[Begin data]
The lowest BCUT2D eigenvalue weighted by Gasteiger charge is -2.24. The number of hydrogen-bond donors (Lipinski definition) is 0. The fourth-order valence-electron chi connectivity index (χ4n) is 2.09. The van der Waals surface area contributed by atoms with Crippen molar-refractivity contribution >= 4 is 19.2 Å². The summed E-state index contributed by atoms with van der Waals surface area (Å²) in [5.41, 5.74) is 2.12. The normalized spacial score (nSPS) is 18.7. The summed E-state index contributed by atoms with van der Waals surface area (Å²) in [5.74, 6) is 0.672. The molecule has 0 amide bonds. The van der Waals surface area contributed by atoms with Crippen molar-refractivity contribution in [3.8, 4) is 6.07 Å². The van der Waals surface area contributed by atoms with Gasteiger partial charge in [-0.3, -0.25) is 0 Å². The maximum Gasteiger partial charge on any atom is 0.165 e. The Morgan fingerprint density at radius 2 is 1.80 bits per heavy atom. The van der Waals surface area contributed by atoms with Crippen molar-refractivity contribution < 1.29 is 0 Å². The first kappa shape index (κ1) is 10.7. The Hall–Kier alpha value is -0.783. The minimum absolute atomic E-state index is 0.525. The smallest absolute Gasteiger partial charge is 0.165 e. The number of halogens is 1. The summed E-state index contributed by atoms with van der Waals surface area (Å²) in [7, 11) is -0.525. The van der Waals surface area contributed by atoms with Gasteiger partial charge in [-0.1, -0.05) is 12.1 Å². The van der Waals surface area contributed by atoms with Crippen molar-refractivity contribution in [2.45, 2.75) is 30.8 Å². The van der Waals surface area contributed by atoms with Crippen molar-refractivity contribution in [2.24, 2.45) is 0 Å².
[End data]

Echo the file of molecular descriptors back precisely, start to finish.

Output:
The lowest BCUT2D eigenvalue weighted by Gasteiger charge is -2.24. The number of hydrogen-bond donors (Lipinski definition) is 0. The fourth-order valence-electron chi connectivity index (χ4n) is 2.09. The van der Waals surface area contributed by atoms with Crippen molar-refractivity contribution >= 4 is 19.2 Å². The summed E-state index contributed by atoms with van der Waals surface area (Å²) in [5.41, 5.74) is 2.12. The normalized spacial score (nSPS) is 18.7. The summed E-state index contributed by atoms with van der Waals surface area (Å²) in [5.74, 6) is 0.672. The molecule has 0 amide bonds. The van der Waals surface area contributed by atoms with Crippen molar-refractivity contribution in [3.8, 4) is 6.07 Å². The van der Waals surface area contributed by atoms with Gasteiger partial charge in [-0.3, -0.25) is 0 Å². The maximum Gasteiger partial charge on any atom is 0.165 e. The Morgan fingerprint density at radius 2 is 1.80 bits per heavy atom. The van der Waals surface area contributed by atoms with Crippen molar-refractivity contribution < 1.29 is 0 Å². The first kappa shape index (κ1) is 10.7. The Hall–Kier alpha value is -0.783. The minimum absolute atomic E-state index is 0.525. The smallest absolute Gasteiger partial charge is 0.165 e. The number of halogens is 1. The summed E-state index contributed by atoms with van der Waals surface area (Å²) in [7, 11) is -0.525. The van der Waals surface area contributed by atoms with Gasteiger partial charge in [-0.1, -0.05) is 12.1 Å². The van der Waals surface area contributed by atoms with Crippen molar-refractivity contribution in [2.45, 2.75) is 30.8 Å². The van der Waals surface area contributed by atoms with Crippen molar-refractivity contribution in [2.24, 2.45) is 0 Å².